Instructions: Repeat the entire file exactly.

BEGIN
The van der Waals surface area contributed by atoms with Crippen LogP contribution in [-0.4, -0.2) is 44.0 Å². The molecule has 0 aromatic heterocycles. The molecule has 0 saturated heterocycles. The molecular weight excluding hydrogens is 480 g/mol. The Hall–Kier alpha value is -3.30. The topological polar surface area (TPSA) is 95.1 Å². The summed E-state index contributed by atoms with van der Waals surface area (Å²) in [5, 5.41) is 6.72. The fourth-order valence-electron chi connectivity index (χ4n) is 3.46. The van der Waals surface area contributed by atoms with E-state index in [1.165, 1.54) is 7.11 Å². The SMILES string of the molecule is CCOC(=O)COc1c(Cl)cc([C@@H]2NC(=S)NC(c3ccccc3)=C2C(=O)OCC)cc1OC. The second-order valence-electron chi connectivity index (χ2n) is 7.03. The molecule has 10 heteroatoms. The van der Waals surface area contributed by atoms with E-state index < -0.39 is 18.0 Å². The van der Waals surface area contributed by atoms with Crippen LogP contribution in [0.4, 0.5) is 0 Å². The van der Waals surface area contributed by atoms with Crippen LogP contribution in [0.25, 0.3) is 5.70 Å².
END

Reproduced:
The van der Waals surface area contributed by atoms with Crippen LogP contribution in [-0.4, -0.2) is 44.0 Å². The molecule has 0 aromatic heterocycles. The molecule has 0 saturated heterocycles. The molecular weight excluding hydrogens is 480 g/mol. The Hall–Kier alpha value is -3.30. The topological polar surface area (TPSA) is 95.1 Å². The summed E-state index contributed by atoms with van der Waals surface area (Å²) in [5, 5.41) is 6.72. The fourth-order valence-electron chi connectivity index (χ4n) is 3.46. The van der Waals surface area contributed by atoms with E-state index in [1.165, 1.54) is 7.11 Å². The SMILES string of the molecule is CCOC(=O)COc1c(Cl)cc([C@@H]2NC(=S)NC(c3ccccc3)=C2C(=O)OCC)cc1OC. The second-order valence-electron chi connectivity index (χ2n) is 7.03. The molecule has 10 heteroatoms. The van der Waals surface area contributed by atoms with E-state index < -0.39 is 18.0 Å². The van der Waals surface area contributed by atoms with Crippen LogP contribution in [0.4, 0.5) is 0 Å². The van der Waals surface area contributed by atoms with Crippen LogP contribution in [0.25, 0.3) is 5.70 Å².